Now that was a lot of pictures, so I'll stop here for tonight.  I hope to be back soon with more useful posts relating to Catholic life, homeschooling with Down syndrome, and maybe a couple of recipes.

Have a wonderful evening.  We're coming off a cold week of below 0 temps and moving into a week filled with freezing rain and increasing temperatures.

Thursday, November 3, 2016

Weekly Wrap-up #3 {the week the van doors fell off and Peter threw up his Halloween candy}

That title is a bit loaded.  Last Sunday after attending 7:30 a.m. Mass, I planned out our homeschool week.  Reading, handwriting, math, art, history, chemistry - all the details were planned out and ready to go.

Then the duck hunters came home and the van door wouldn't close.  Back track 18 months, the other sliding door broke and was Duck taped - good enough.  The remaining sliding door has been giving us grief for 6 months or more, and sadly, Sunday, it wouldn't latch shut.  Warren made a few calls, got some pointers, and tackled the job of fixing it.

Well you know the phrase, drive it till the doors fall off.  That's exactly what happened, because when he tried fixing the door, it actually fell off the track.  Our favorite body shop man is on vacation until just before deer season so we're down a vehicle for a few weeks.  We've vowed to attempt creative carpooling.

That was the start of a week of phone calls.  Life really took a crazy turn, despite my perfect homeschool plan.  Calling the body shop, chiropractor, pulmonary specialist, plumber, and college admissions office took up a lot of time.  Every call required messages and call backs and scheduling appointments.  It was crazy.

Now it's time for my weekly wrap-up.  I like to focus on our homeschool week, but let's face it homeschooling is just a snippet of our life, so the wrap-up includes it all.

Chemistry Chapter 4 lab - the classic cabbage juice indicator lab.  We're working through Focus on High School Chemistry.  It's very thorough and broken down into bite size pieces.

With real lab equipment the fun never stops.  Here are two sets with similar equipment to ours.

It wouldn't be a Halloween week weekly wrap-up without a few costume pics.  Here we have Little Bo Peep.

Hans and Franz with a mini Incredible Hulk

Ariel the Mermaid, Giraffe, French Spy, Super Girl and baseball player.

The costumes lead to candy.  There was a lot of this this week.  Rummaging, trading, eating.

Even a little hiding with candy.

Poor Peter ate so much candy that after all the craziness of costumes and trick-or-treating were done, he hopped into bed and promptly threw up.  Happy Halloween!

Are you familiar with Snap Circuits?  They've been on the dining table all week keeping Peter and Sam occupied.  Playing with electricity is like magic to a 4 year old.  Every time he completes a circuit his eyes light up in amazement.  If I didn't have so many phone calls to make, I'd probably sit there and just watch him.

Snap Circuits are on sale at Amazon for $14.39.

We're setting up for a beautiful weekend.  Most likely one of the last warm and sunny weekends of the year.  I wish you all the best and thanks for visiting my weekly wrap-up.

Linking up with

Wednesday, November 2, 2016

Rhyming Isn't Necessary to Begin Reading Instruction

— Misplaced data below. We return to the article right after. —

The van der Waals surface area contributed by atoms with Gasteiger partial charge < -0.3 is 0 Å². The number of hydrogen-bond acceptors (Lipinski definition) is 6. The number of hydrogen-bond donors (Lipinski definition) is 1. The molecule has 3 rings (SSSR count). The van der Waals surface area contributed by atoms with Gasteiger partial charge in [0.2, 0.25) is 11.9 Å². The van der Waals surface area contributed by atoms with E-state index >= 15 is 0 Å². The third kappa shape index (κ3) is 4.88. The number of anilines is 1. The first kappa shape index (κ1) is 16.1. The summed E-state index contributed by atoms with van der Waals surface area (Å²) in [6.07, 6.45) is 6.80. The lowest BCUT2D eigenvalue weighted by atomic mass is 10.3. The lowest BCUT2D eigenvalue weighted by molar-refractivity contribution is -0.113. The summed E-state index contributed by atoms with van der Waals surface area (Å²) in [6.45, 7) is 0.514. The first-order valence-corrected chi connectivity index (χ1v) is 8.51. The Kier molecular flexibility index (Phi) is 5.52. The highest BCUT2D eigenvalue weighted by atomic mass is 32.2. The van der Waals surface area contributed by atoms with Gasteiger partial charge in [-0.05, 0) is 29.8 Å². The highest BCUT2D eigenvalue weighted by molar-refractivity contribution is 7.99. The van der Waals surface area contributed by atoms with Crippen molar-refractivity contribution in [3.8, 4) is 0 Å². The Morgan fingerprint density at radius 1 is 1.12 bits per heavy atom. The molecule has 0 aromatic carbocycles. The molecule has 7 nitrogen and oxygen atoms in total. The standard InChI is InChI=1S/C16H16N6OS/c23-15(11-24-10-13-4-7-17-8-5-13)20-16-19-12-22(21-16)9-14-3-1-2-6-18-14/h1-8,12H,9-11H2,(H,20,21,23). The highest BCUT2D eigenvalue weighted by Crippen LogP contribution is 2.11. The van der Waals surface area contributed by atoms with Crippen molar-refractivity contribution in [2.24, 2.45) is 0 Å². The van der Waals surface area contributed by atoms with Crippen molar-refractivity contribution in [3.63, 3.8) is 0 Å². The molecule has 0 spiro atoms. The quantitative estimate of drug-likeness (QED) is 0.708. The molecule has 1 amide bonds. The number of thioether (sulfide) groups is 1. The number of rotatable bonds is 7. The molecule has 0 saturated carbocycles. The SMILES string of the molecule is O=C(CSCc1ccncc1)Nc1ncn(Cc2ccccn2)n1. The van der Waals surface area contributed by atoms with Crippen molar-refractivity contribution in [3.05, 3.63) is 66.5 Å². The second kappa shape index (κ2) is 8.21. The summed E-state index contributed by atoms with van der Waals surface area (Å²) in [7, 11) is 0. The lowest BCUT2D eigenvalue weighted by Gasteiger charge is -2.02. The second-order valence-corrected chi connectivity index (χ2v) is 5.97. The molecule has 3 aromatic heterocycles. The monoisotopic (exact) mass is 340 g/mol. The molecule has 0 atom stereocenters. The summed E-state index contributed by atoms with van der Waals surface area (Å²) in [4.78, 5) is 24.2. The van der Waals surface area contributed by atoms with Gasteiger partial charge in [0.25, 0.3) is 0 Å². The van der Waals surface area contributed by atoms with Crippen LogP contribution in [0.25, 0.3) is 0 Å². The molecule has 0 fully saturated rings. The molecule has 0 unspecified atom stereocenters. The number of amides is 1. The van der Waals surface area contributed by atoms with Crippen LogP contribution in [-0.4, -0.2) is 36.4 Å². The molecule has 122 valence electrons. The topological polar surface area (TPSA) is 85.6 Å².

Most pre-reading programs include rhyming activities.  It almost seems that mastering the skill of rhyming is necessary to begin the actual reading program.  When I first started the All About Reading Pre-reading program with Joseph last year, I believed he needed to master each lesson before moving on.  Quickly, I realized that rhyming was his nemesis.  We were never going to move on because unprompted rhyming simply was not going to happen.  I have to admit that for a moment I felt despair.  He's never going to read.  This is it.  He's reached the top with his ABC's.  

No rhyming = No reading

And more WRONG.

Eventually, I tightened my belt (loosened my belt)...anyway I decided to do the rhyming activities, but not require mastery.  We would just keep moving on, despite the fact that bat rhymed with ball and hat rhymed with head.  I've talked with other parents of children with Down syndrome and this is a common complaint.  Rhyming is not a favorite activity.  Joseph is proof that a child with Down syndrome can learn to read even if they can't rhyme.  

However, and this is a huge however, rhyming shouldn't be thrown in the trash all together.  It's totally ok to learn things outside of the normal order.  So, I'll share a little game I play with Joseph to practice rhyming.  I call it Nursery Rhyming.  Nursery rhymes are a part of our cultural literacy.  Cultural literacy is having basic background knowledge of one's culture.  Why not incorporate a little cultural literacy and rhyming in one fun game.  

Here's what I do.  I read a few nursery rhymes aloud a couple of times through.  Then I repeat, but I leave out the rhyming word at the end of a stanza.  Here's an example:

The Mouse and the Clock

Hickory, dickory, dock!
The mouse ran up the ________;
The clock struck one,
And down he _____,
Hickory, dickory, dock!

The Cat and the Fiddle

Hey, diddle, diddle!
The cat and the _______,
The cow jumped over the moon;
The little dog laughed
To see such sport,
And the dish ran away with the ______.

Joseph fills in the blank with the right word and then I praise him for rhyming.  Here's a video clip example.


At the end I always review the rhyming words:  dock rhymes with clock, one rhymes with run, diddle rhymes with fiddle, and moon rhymes with spoon.  As Joseph improves, I choose more difficult nursery rhymes.  Here's a video clip of us reviewing the rhyming words.  It's a short clip - certain kids didn't get the message to stay out of the filming area.


For beginners the board book is a good place to start.  It has the most popular rhymes for children.

 Once all these are memorized, then the full length Mother Goose is best - there are so many rhymes to choose from.

And this adorable board book from Tomie de Paola might just show up in Maria's something to read box on Christmas.

Need more fun ways to teach reading skills?
Here's a link to All About Reading's free activity book.